So, here's my take on why you're doing it for the wrong reasons. Yes, you can modify the rich text settings to allow entering any possible tag, but everytime you do this you are breaking the experience of your content editors for the sake of making your html markup work on your site.

When editors must create content that includes non-standard XHTML tags they will have to edit the html source of their content and add the tags themselves - guess how much of that will work when using Experience Manager? When implementing Tridion (or any other WCM) you may be tempted to take shortcuts to implement faster, and also to avoid having to review the HTML/Web app that you intend to use. But if your content editors are expected to edit their source html to insert "data-rule" attributes in links, you just made their life harder.

What should you do instead?

In my view, non-XHTML attributes required on content should be dealt with in the most user-friendly way. If you need to use <article> or <section> tags in your RTF, why not convert <div class="article"> to <article> at publish time? If you need to insert data attributes to links, then do consider a similar approach replacing other, normal attributes (or, at the very least, consider writing an extension that allows to add those tags without editing the html source).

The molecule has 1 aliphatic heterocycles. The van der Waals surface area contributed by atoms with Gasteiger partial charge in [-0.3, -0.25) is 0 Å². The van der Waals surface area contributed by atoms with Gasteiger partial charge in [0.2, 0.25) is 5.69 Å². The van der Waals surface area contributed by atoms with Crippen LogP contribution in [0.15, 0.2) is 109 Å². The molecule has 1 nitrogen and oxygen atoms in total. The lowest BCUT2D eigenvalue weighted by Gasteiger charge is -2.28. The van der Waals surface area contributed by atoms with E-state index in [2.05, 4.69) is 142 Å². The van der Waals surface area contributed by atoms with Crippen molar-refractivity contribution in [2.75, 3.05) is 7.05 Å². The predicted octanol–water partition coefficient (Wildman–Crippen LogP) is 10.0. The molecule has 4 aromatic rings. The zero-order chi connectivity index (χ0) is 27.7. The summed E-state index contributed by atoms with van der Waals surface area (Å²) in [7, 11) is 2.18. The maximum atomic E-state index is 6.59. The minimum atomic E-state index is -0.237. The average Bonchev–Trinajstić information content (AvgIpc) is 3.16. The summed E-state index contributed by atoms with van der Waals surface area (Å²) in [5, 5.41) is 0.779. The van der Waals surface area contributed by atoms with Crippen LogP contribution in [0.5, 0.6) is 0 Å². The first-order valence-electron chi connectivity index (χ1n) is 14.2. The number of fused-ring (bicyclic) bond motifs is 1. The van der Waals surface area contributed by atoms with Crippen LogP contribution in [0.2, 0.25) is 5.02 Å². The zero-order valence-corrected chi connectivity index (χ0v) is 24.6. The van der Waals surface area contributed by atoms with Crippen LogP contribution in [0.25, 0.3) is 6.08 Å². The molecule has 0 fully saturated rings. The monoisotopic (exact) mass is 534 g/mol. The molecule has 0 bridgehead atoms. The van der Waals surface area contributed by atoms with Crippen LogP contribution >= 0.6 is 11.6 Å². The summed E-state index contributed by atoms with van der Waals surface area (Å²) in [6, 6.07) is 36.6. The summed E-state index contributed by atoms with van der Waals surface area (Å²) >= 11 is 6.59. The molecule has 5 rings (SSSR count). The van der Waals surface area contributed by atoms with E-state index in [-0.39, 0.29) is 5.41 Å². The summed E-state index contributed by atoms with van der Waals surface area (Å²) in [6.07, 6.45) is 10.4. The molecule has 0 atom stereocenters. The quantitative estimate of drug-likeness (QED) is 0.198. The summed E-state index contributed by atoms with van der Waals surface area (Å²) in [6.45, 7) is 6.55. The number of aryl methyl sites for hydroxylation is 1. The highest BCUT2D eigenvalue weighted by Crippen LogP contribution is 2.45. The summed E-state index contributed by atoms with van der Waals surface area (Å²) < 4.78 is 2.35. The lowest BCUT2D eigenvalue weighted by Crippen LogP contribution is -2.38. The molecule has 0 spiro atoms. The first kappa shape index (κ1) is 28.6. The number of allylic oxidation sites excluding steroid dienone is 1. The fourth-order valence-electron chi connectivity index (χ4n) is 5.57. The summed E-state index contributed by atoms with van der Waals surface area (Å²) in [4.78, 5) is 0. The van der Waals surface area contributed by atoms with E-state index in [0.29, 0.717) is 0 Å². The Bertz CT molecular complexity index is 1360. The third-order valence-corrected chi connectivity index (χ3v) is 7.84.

Every time you ask an editor to edit the source of their html to add attributes you are asking them to dislike the system. Consider this when designing applications, making it hard to edit content has never been one of the goals for a WCM implementation project...

Tuesday, April 02, 2013

R5 is dead. Long live R5

Today we finished the code base for SDL Tridion 2013 and released it to customer support. Though not a revolutionary release as SDL Tridion 2011 was, it brings a lot of functional enhancements to core Content Management features that our enterprise-level customers asked for, and (the best feature in my view) the ability to use non-Tridion content as "regular" Tridion assets.

(If you want to know more about what's new with SDL Tridion 2013, take a look at the community webinar recording).

A consequence of this release is that, keeping in line with our support policy, support for SDL Tridion 2009 should end in the next 6-12 months (we always support the last 2 major Tridion releases, and offer a "grace" period for the version prior to that), and this means the end of the R5 line.